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Page:Popular Science Monthly Volume 32.djvu/23

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and that such deficiency—even if a much higher estimate than that of Mr. Pixley's is adopted—has for each and every year for a considerable period been far more than supplemented and made good by the reduction in the amount of capital, in the form of money, which the increased facilities for doing business have permitted and effected, is a proposition also which it would seem could not well be doubted.[1]

The evidence, therefore, seems to fully warrant the following conclusions: that the tendency of the age is to use continually less and less of coin in the transaction of business;[2] and that "so far from there being any scarcity of gold, there never was a period in the world's commercial history when the existing quantity was so large as at present, in proportion to the necessity for its use or the purposes it has to serve."

It is also exceedingly interesting and significant to note here how completely the most distinguished advocate of the desirability of enlarging the function and use of silver in coinage has repudiated the idea that the recent phenomenal decline of prices has been occasioned by a scarcity of gold. Thus, under date of April 24, 1886, M. Cernuschi thus writes in the London "Economist": "The fall of prices which is complained of is not due to what has been called a scarcity of gold—a scarcity which is purely imaginary." M. Sauerbeck, in referring to this matter ("Journal of the Royal Statistical Society," September, 1886), also says: "A scarcity" (of gold) "as understood by bankers does not exist. Prices have fallen so much that scarcity is not observable. As Mr. Giffen pointed out, there may be enough for present requirements, and the scarcity will only be felt when prices rise." But if prices have fallen through the ingenuity of man, will prices return to their former level? Certainly not, unless the coming man is less ingenious than his present representatives, and Nature is to be less generous in the future of her resources.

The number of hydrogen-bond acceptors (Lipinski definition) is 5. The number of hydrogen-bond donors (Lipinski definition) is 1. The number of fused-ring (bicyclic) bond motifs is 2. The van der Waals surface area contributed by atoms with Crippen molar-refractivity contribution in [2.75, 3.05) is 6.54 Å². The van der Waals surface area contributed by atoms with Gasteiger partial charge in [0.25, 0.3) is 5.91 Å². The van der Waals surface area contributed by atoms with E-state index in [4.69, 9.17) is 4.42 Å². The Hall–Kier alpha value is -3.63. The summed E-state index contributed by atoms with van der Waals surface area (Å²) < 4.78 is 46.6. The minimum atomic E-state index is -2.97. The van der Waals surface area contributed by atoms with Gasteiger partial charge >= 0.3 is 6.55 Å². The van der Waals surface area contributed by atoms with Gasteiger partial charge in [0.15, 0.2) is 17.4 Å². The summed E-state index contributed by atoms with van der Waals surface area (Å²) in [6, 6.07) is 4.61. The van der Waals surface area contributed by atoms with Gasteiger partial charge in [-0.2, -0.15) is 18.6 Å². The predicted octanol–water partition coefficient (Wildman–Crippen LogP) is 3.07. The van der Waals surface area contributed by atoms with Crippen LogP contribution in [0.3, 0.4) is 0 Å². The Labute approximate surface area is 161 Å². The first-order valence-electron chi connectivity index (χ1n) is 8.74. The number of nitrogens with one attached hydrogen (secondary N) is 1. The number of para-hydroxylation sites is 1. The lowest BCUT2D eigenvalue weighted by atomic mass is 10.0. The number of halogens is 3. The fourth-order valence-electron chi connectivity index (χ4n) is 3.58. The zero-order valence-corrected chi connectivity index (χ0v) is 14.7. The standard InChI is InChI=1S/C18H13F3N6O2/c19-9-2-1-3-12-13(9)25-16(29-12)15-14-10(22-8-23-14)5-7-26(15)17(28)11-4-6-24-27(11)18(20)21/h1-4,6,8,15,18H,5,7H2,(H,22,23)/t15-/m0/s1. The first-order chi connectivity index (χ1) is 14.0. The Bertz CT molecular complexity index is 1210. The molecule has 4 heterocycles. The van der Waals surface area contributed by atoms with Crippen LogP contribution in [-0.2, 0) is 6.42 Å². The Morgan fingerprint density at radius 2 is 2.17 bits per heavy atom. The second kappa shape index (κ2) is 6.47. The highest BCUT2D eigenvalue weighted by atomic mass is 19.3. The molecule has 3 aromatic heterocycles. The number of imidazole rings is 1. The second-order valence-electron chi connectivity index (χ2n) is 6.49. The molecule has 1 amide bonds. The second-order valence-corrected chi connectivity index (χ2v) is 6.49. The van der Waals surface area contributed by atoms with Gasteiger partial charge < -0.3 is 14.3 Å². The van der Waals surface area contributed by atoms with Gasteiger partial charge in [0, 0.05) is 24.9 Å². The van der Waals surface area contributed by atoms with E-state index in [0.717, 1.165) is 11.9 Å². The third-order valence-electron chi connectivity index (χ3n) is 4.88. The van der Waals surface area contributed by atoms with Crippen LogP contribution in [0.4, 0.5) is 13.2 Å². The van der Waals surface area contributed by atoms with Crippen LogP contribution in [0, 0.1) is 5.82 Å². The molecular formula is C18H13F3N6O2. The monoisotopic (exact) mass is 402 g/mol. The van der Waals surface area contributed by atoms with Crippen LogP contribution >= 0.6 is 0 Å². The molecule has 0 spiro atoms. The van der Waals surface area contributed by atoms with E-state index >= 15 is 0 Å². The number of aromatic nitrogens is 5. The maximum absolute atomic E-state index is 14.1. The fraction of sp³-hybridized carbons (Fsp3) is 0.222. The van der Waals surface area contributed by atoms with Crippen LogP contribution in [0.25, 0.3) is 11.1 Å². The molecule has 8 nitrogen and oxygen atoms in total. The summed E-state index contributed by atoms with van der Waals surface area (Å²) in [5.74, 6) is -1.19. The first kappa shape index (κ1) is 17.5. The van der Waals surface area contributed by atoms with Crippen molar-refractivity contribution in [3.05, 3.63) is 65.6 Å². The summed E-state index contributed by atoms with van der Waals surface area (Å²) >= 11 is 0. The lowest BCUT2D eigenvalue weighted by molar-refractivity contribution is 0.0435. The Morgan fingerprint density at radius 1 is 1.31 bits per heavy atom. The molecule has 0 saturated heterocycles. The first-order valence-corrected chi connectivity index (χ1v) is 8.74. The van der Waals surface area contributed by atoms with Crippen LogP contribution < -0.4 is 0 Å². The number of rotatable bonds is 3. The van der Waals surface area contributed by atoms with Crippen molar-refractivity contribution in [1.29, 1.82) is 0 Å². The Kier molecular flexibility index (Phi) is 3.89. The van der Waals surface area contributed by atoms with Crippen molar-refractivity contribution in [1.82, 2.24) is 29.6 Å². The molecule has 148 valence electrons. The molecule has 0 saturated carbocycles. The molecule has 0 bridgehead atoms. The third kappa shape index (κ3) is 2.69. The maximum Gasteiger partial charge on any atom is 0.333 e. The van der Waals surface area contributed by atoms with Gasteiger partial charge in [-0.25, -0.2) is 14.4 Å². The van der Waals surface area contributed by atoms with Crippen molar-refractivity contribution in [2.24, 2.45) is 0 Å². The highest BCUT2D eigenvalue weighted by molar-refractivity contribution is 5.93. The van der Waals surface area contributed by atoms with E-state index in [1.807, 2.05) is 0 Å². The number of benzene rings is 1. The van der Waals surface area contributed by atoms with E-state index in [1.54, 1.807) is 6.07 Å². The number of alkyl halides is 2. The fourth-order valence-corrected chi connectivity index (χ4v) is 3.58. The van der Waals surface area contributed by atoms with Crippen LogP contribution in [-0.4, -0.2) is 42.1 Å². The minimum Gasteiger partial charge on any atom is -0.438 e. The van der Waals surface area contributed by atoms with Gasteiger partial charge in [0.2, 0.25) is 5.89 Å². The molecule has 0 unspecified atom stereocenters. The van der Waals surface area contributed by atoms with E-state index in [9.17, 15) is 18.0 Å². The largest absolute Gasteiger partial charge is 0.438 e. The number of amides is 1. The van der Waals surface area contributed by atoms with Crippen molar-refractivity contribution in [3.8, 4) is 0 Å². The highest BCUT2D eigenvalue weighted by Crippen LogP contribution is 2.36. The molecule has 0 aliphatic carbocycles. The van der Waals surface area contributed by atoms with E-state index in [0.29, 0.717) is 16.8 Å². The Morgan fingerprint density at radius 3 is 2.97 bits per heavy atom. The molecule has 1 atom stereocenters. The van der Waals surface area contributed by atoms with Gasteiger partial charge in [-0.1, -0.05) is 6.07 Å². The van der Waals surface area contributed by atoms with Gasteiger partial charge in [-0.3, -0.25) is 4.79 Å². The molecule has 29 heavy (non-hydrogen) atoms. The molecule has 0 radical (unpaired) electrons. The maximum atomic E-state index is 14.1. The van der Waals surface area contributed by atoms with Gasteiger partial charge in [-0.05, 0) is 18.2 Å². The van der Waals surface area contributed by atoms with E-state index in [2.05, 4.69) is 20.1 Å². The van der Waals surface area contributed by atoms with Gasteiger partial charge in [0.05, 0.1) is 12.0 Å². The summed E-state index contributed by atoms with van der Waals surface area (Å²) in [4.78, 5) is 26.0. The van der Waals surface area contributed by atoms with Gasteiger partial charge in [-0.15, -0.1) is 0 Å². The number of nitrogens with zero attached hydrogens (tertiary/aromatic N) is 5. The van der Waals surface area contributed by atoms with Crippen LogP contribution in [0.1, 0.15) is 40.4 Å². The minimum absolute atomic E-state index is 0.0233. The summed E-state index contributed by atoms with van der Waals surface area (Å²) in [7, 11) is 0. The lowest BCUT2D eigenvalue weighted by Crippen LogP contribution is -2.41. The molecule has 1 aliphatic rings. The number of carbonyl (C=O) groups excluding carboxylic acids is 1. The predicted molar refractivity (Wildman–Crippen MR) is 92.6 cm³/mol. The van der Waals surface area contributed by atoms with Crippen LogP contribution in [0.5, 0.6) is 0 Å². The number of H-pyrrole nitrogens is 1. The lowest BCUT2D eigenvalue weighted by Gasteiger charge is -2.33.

1. "The trade of the world is carried on by credit and capital, and any causes affecting these essentials have infinitely greater effect on prices than a slight proportionate increase or decrease in the production of gold. A merchant may not hold ten sovereigns, but he may have capital and credit for ten millions. An ingenious statistician has calculated the capital of the world in 1880 at £46,000,000,000" (sterling—$230,000,000,000), "and if credit and capital have had the main voice in the question of prices, how minute must have been the effect on the markets of an annual reduction in the production of floating capital of ten (sterling) millions per annum, from a short period of most exceptional production; especially when the falling off has been more than balanced by the increased economy in the use of gold!"—Nathaniel Core, "What is the True Measure of the Alleged Appreciation of Gold?" London, 1883.
  2. Repeated investigations made in England in recent years prove that only about 0·6 per cent of coin is used in settling the transactions of banks and bankers of that country; and the results of an inquiry instituted by the United States Controller of the Currency in 1881 showed that of all the receipts by 1,966 national banks in one day in that year (June 30th), 95 per cent were made up of forms of credit, exclusive of even circulating notes; while for New York city the percentage was 98·7. At all the banks the proportion of gold coin to the whole receipts was only ·65 of 1 per cent.